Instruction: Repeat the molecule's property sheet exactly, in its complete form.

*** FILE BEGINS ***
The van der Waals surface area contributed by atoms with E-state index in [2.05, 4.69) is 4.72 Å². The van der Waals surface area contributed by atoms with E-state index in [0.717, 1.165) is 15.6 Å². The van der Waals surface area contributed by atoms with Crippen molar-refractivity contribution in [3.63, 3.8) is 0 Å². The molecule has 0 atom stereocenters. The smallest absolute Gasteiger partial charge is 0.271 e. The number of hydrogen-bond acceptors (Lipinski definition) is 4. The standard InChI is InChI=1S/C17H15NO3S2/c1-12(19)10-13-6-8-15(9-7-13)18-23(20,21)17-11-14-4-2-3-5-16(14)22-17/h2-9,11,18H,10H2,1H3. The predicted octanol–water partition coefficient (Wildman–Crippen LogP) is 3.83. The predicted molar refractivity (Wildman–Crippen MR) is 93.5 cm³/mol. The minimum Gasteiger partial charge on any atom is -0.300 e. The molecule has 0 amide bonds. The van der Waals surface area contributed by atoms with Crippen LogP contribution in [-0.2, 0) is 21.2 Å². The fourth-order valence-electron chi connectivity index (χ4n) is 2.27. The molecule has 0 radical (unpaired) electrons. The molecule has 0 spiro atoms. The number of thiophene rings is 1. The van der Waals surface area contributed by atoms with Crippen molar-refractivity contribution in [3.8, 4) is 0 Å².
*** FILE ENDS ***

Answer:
The van der Waals surface area contributed by atoms with E-state index in [2.05, 4.69) is 4.72 Å². The van der Waals surface area contributed by atoms with E-state index in [0.717, 1.165) is 15.6 Å². The van der Waals surface area contributed by atoms with Crippen molar-refractivity contribution in [3.63, 3.8) is 0 Å². The molecule has 0 atom stereocenters. The smallest absolute Gasteiger partial charge is 0.271 e. The number of hydrogen-bond acceptors (Lipinski definition) is 4. The standard InChI is InChI=1S/C17H15NO3S2/c1-12(19)10-13-6-8-15(9-7-13)18-23(20,21)17-11-14-4-2-3-5-16(14)22-17/h2-9,11,18H,10H2,1H3. The predicted octanol–water partition coefficient (Wildman–Crippen LogP) is 3.83. The predicted molar refractivity (Wildman–Crippen MR) is 93.5 cm³/mol. The minimum Gasteiger partial charge on any atom is -0.300 e. The molecule has 0 amide bonds. The van der Waals surface area contributed by atoms with Crippen LogP contribution in [-0.2, 0) is 21.2 Å². The fourth-order valence-electron chi connectivity index (χ4n) is 2.27. The molecule has 0 radical (unpaired) electrons. The molecule has 0 spiro atoms. The number of thiophene rings is 1. The van der Waals surface area contributed by atoms with Crippen molar-refractivity contribution in [3.8, 4) is 0 Å².